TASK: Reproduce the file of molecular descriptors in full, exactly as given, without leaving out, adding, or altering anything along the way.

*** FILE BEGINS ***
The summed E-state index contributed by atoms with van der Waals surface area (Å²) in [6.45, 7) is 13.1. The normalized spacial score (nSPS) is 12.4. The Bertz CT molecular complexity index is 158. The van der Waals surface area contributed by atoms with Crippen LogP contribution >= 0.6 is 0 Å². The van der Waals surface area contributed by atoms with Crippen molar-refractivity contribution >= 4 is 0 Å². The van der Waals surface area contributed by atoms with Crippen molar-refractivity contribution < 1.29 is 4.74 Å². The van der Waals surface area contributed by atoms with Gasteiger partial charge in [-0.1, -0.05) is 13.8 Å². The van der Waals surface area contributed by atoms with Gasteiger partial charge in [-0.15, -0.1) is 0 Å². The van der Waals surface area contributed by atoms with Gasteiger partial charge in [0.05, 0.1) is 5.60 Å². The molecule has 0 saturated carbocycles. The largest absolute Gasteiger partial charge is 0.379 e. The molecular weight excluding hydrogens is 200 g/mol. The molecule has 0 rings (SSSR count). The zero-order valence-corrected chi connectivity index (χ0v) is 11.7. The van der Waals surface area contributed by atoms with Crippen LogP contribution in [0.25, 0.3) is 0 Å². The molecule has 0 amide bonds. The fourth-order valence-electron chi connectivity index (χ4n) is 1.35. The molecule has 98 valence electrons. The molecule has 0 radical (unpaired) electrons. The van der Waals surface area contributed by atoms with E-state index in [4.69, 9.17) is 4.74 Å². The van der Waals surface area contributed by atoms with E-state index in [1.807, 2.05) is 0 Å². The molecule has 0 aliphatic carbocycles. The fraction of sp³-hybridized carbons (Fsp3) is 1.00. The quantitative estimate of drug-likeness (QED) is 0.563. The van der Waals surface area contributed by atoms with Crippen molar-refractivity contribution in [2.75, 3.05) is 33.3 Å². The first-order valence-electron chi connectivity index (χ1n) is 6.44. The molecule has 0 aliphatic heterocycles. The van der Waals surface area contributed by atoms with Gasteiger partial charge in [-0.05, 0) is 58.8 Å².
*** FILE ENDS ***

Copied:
The summed E-state index contributed by atoms with van der Waals surface area (Å²) in [6.45, 7) is 13.1. The normalized spacial score (nSPS) is 12.4. The Bertz CT molecular complexity index is 158. The van der Waals surface area contributed by atoms with Crippen LogP contribution >= 0.6 is 0 Å². The van der Waals surface area contributed by atoms with Crippen molar-refractivity contribution >= 4 is 0 Å². The van der Waals surface area contributed by atoms with Crippen molar-refractivity contribution < 1.29 is 4.74 Å². The van der Waals surface area contributed by atoms with Gasteiger partial charge in [-0.1, -0.05) is 13.8 Å². The van der Waals surface area contributed by atoms with Gasteiger partial charge in [-0.15, -0.1) is 0 Å². The van der Waals surface area contributed by atoms with Gasteiger partial charge in [0.05, 0.1) is 5.60 Å². The molecule has 0 saturated carbocycles. The largest absolute Gasteiger partial charge is 0.379 e. The molecular weight excluding hydrogens is 200 g/mol. The molecule has 0 rings (SSSR count). The zero-order valence-corrected chi connectivity index (χ0v) is 11.7. The van der Waals surface area contributed by atoms with Crippen LogP contribution in [0.25, 0.3) is 0 Å². The molecule has 0 amide bonds. The fourth-order valence-electron chi connectivity index (χ4n) is 1.35. The molecule has 98 valence electrons. The molecule has 0 radical (unpaired) electrons. The van der Waals surface area contributed by atoms with E-state index in [4.69, 9.17) is 4.74 Å². The van der Waals surface area contributed by atoms with E-state index in [1.807, 2.05) is 0 Å². The molecule has 0 aliphatic carbocycles. The fraction of sp³-hybridized carbons (Fsp3) is 1.00. The quantitative estimate of drug-likeness (QED) is 0.563. The van der Waals surface area contributed by atoms with Crippen molar-refractivity contribution in [2.75, 3.05) is 33.3 Å². The first-order valence-electron chi connectivity index (χ1n) is 6.44. The molecule has 0 aliphatic heterocycles. The van der Waals surface area contributed by atoms with Gasteiger partial charge in [-0.05, 0) is 58.8 Å².